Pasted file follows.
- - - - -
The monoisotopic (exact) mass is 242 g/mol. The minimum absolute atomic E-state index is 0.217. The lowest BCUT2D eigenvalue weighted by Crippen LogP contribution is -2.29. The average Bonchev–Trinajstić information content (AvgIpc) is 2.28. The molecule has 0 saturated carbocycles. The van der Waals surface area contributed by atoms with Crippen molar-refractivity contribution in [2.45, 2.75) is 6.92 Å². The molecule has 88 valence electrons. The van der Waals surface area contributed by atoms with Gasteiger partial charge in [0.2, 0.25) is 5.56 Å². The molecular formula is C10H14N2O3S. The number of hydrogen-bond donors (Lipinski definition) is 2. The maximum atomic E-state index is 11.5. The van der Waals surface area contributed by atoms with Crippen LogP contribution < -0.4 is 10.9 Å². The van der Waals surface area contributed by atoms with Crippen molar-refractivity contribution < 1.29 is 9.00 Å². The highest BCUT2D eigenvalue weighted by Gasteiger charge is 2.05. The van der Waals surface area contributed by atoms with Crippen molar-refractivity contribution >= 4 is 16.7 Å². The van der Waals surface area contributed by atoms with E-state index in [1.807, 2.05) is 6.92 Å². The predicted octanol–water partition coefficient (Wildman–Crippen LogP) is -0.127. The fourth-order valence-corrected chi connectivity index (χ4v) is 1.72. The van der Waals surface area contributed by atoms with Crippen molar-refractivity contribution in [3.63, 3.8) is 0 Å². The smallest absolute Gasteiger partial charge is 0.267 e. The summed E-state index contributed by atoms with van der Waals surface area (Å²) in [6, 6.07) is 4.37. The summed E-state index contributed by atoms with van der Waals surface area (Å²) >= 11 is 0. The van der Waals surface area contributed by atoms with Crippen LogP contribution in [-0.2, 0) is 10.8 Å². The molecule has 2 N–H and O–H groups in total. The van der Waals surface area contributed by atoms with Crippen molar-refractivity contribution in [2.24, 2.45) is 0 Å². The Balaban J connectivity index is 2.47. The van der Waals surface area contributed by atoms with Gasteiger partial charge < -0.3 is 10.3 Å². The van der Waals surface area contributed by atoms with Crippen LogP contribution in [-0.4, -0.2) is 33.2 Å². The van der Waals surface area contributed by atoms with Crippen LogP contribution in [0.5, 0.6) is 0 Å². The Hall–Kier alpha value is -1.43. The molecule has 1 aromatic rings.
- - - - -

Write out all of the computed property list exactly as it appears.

The monoisotopic (exact) mass is 242 g/mol. The minimum absolute atomic E-state index is 0.217. The lowest BCUT2D eigenvalue weighted by Crippen LogP contribution is -2.29. The average Bonchev–Trinajstić information content (AvgIpc) is 2.28. The molecule has 0 saturated carbocycles. The van der Waals surface area contributed by atoms with Crippen molar-refractivity contribution in [2.45, 2.75) is 6.92 Å². The molecule has 88 valence electrons. The van der Waals surface area contributed by atoms with Gasteiger partial charge in [0.2, 0.25) is 5.56 Å². The molecular formula is C10H14N2O3S. The number of hydrogen-bond donors (Lipinski definition) is 2. The maximum atomic E-state index is 11.5. The van der Waals surface area contributed by atoms with Crippen LogP contribution < -0.4 is 10.9 Å². The van der Waals surface area contributed by atoms with Crippen molar-refractivity contribution < 1.29 is 9.00 Å². The highest BCUT2D eigenvalue weighted by Gasteiger charge is 2.05. The van der Waals surface area contributed by atoms with Crippen molar-refractivity contribution >= 4 is 16.7 Å². The van der Waals surface area contributed by atoms with E-state index in [1.807, 2.05) is 6.92 Å². The predicted octanol–water partition coefficient (Wildman–Crippen LogP) is -0.127. The fourth-order valence-corrected chi connectivity index (χ4v) is 1.72. The van der Waals surface area contributed by atoms with Crippen molar-refractivity contribution in [3.63, 3.8) is 0 Å². The smallest absolute Gasteiger partial charge is 0.267 e. The summed E-state index contributed by atoms with van der Waals surface area (Å²) in [6, 6.07) is 4.37. The summed E-state index contributed by atoms with van der Waals surface area (Å²) >= 11 is 0. The van der Waals surface area contributed by atoms with Crippen LogP contribution in [-0.2, 0) is 10.8 Å². The molecule has 2 N–H and O–H groups in total. The van der Waals surface area contributed by atoms with Crippen molar-refractivity contribution in [2.24, 2.45) is 0 Å². The Balaban J connectivity index is 2.47. The van der Waals surface area contributed by atoms with Gasteiger partial charge < -0.3 is 10.3 Å². The van der Waals surface area contributed by atoms with Crippen LogP contribution in [-0.4, -0.2) is 33.2 Å². The van der Waals surface area contributed by atoms with Crippen LogP contribution in [0.5, 0.6) is 0 Å². The Hall–Kier alpha value is -1.43. The molecule has 1 aromatic rings.